Now that we have the representation of a software engineer, let’s think about how they could work with team leaders. Each team leader has their own team of software engineers (workers), so we can represent software engineers as a pool of workers and the team leader as the router using Akka Routing. One of the team leader’s requirements is that when a team finishes a project he should produce a simple report saying how much time the team spent on it. So let’s take a look at the code for it:

The team leader has two behaviors: waiting to receive a project from the board and managing a project. When a team leader receives a project from the board, he distributes all tasks to software engineers and changes the behavior to managing when he becomes too busy to take on a new project. While managing, the team leader updates the internal state with the messages from engineers whenever they finish a task. When all the tasks are done, the team leader creates the report of the current project, resets his internal state and sends a message to the parent saying that the project was a success.

Now, we are just missing the board representation, and we can do it in the main object of the sample application instead of making a specific actor for that, using an Inbox as follows:

It seems the actor system fits perfectly our requirements. We were able to model our hierarchy, the software engineers are able to do concurrent work and we can maintain the internal states without issues with shared mutable state.

However, let’s introduce some new requirements to show where this solution really shines: consider a “possible and realistic failure” saying the software engineers can get the flu:

To deal with failures, Akka has a default supervisor strategy: if there is an exception in one of the workers, the actor will be restarted. In this case, the task that the actor was working on will be lost, and the internal state of the actor will be lost too. Since we don’t want unfinished tasks or possibly depressed software engineers when they find that all their accomplishments were lost, we have to override the default supervisor strategy in TeamLeader:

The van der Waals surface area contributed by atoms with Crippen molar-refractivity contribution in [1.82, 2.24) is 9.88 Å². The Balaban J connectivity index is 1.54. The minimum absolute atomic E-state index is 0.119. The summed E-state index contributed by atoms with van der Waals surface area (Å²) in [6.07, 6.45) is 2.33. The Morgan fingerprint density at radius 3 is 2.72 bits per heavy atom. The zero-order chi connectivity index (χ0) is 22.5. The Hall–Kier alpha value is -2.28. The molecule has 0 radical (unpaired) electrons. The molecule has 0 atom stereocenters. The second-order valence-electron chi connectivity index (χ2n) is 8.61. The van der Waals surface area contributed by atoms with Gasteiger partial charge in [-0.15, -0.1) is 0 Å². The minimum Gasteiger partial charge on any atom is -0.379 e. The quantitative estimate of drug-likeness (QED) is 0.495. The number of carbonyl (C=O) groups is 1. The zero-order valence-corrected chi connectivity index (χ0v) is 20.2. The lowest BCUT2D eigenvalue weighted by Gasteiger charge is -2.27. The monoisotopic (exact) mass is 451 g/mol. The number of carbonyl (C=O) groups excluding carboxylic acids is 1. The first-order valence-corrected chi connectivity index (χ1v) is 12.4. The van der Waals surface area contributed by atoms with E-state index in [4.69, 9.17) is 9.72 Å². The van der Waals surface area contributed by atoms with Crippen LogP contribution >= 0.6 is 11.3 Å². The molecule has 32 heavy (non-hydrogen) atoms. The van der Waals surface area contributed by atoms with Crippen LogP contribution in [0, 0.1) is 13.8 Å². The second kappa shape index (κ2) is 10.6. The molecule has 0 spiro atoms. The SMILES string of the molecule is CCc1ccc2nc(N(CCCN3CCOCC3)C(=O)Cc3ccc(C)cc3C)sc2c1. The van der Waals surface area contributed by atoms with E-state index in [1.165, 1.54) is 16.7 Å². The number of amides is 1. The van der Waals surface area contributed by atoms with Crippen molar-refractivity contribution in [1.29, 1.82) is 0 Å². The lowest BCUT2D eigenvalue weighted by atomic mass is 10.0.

That was easy! When a software engineer gets the flu, the team leader just sends the ongoing task to another engineer.

Moving on to another possible requirement, let’s say that we need a new team leader with a new team of 10 software engineers:

And if this team has to work remotely, we are able to send it to a client’s office, and use the address of that office, using the Akka Remote feature:

And that’s what I had in mind: to show you a simple example of using the actor model, with Akka in this case, to model a problem that in my humble opinion will be more painful to model using another approach. I hope that with this metaphor I’ve shown you some aspects that we should identify before using the actor model, and some of the advantages of using it. You may check the full example here.

Just out of curiosity, I believe this example could illustrate some kind of Inception of Conway’s law:

“organizations which design systems … are constrained to produce designs which are copies of the communication structures of these organizations”